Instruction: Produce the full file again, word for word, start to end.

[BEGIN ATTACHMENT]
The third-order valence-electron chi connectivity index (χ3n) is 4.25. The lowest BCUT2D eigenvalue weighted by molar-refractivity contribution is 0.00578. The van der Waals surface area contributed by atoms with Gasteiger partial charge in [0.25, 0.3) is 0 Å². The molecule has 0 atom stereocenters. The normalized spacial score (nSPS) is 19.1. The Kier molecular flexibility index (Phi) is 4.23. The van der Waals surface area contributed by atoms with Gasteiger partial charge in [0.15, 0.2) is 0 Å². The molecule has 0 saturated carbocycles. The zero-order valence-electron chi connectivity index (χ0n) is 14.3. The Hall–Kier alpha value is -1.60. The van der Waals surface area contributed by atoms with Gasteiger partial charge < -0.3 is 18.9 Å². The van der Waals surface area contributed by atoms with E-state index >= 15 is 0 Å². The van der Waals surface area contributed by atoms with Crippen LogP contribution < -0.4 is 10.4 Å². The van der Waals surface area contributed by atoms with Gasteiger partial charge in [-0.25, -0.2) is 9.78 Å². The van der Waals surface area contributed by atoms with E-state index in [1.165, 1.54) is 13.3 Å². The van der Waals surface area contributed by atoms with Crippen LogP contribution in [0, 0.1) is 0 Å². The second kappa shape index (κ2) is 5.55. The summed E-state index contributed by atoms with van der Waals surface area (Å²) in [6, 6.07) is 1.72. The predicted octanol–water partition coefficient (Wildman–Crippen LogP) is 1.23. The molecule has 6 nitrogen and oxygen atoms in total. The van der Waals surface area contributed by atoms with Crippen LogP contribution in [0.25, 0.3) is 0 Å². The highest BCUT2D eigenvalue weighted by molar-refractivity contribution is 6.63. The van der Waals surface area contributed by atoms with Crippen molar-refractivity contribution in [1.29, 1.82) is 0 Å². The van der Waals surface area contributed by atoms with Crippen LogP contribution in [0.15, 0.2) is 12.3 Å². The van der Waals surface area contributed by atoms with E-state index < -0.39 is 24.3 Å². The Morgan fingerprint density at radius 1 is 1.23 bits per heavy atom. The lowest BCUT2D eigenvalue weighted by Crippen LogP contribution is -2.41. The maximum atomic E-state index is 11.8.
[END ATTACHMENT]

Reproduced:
The third-order valence-electron chi connectivity index (χ3n) is 4.25. The lowest BCUT2D eigenvalue weighted by molar-refractivity contribution is 0.00578. The van der Waals surface area contributed by atoms with Gasteiger partial charge in [0.25, 0.3) is 0 Å². The molecule has 0 atom stereocenters. The normalized spacial score (nSPS) is 19.1. The Kier molecular flexibility index (Phi) is 4.23. The van der Waals surface area contributed by atoms with Gasteiger partial charge in [0.15, 0.2) is 0 Å². The molecule has 0 saturated carbocycles. The zero-order valence-electron chi connectivity index (χ0n) is 14.3. The Hall–Kier alpha value is -1.60. The van der Waals surface area contributed by atoms with Gasteiger partial charge < -0.3 is 18.9 Å². The van der Waals surface area contributed by atoms with E-state index >= 15 is 0 Å². The van der Waals surface area contributed by atoms with Crippen LogP contribution < -0.4 is 10.4 Å². The van der Waals surface area contributed by atoms with Gasteiger partial charge in [-0.25, -0.2) is 9.78 Å². The van der Waals surface area contributed by atoms with E-state index in [1.165, 1.54) is 13.3 Å². The van der Waals surface area contributed by atoms with Crippen LogP contribution in [0, 0.1) is 0 Å². The second kappa shape index (κ2) is 5.55. The summed E-state index contributed by atoms with van der Waals surface area (Å²) in [6, 6.07) is 1.72. The predicted octanol–water partition coefficient (Wildman–Crippen LogP) is 1.23. The molecule has 6 nitrogen and oxygen atoms in total. The van der Waals surface area contributed by atoms with Crippen LogP contribution in [0.25, 0.3) is 0 Å². The highest BCUT2D eigenvalue weighted by molar-refractivity contribution is 6.63. The van der Waals surface area contributed by atoms with Crippen molar-refractivity contribution in [1.29, 1.82) is 0 Å². The van der Waals surface area contributed by atoms with Crippen LogP contribution in [0.15, 0.2) is 12.3 Å². The van der Waals surface area contributed by atoms with E-state index < -0.39 is 24.3 Å². The Morgan fingerprint density at radius 1 is 1.23 bits per heavy atom. The lowest BCUT2D eigenvalue weighted by Crippen LogP contribution is -2.41. The maximum atomic E-state index is 11.8.